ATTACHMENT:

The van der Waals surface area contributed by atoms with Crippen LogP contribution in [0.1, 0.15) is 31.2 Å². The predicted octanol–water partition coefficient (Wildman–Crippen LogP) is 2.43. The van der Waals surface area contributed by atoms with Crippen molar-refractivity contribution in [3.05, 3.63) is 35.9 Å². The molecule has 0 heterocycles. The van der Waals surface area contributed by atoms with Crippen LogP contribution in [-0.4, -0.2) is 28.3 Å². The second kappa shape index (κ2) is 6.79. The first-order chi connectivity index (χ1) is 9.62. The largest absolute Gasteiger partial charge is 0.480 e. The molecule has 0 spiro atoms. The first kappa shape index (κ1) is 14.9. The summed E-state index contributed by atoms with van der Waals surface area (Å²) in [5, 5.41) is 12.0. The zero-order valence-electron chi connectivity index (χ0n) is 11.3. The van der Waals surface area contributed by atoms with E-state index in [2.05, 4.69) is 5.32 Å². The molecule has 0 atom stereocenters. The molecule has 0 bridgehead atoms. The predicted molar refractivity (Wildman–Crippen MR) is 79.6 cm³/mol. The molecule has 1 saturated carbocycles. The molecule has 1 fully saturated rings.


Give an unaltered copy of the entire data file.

The van der Waals surface area contributed by atoms with Crippen LogP contribution in [0.1, 0.15) is 31.2 Å². The predicted octanol–water partition coefficient (Wildman–Crippen LogP) is 2.43. The van der Waals surface area contributed by atoms with Crippen molar-refractivity contribution in [3.05, 3.63) is 35.9 Å². The molecule has 0 heterocycles. The van der Waals surface area contributed by atoms with Crippen LogP contribution in [-0.4, -0.2) is 28.3 Å². The second kappa shape index (κ2) is 6.79. The first-order chi connectivity index (χ1) is 9.62. The largest absolute Gasteiger partial charge is 0.480 e. The molecule has 0 spiro atoms. The first kappa shape index (κ1) is 14.9. The summed E-state index contributed by atoms with van der Waals surface area (Å²) in [5, 5.41) is 12.0. The zero-order valence-electron chi connectivity index (χ0n) is 11.3. The van der Waals surface area contributed by atoms with E-state index in [2.05, 4.69) is 5.32 Å². The molecule has 0 atom stereocenters. The molecule has 0 bridgehead atoms. The predicted molar refractivity (Wildman–Crippen MR) is 79.6 cm³/mol. The molecule has 1 saturated carbocycles. The molecule has 1 fully saturated rings.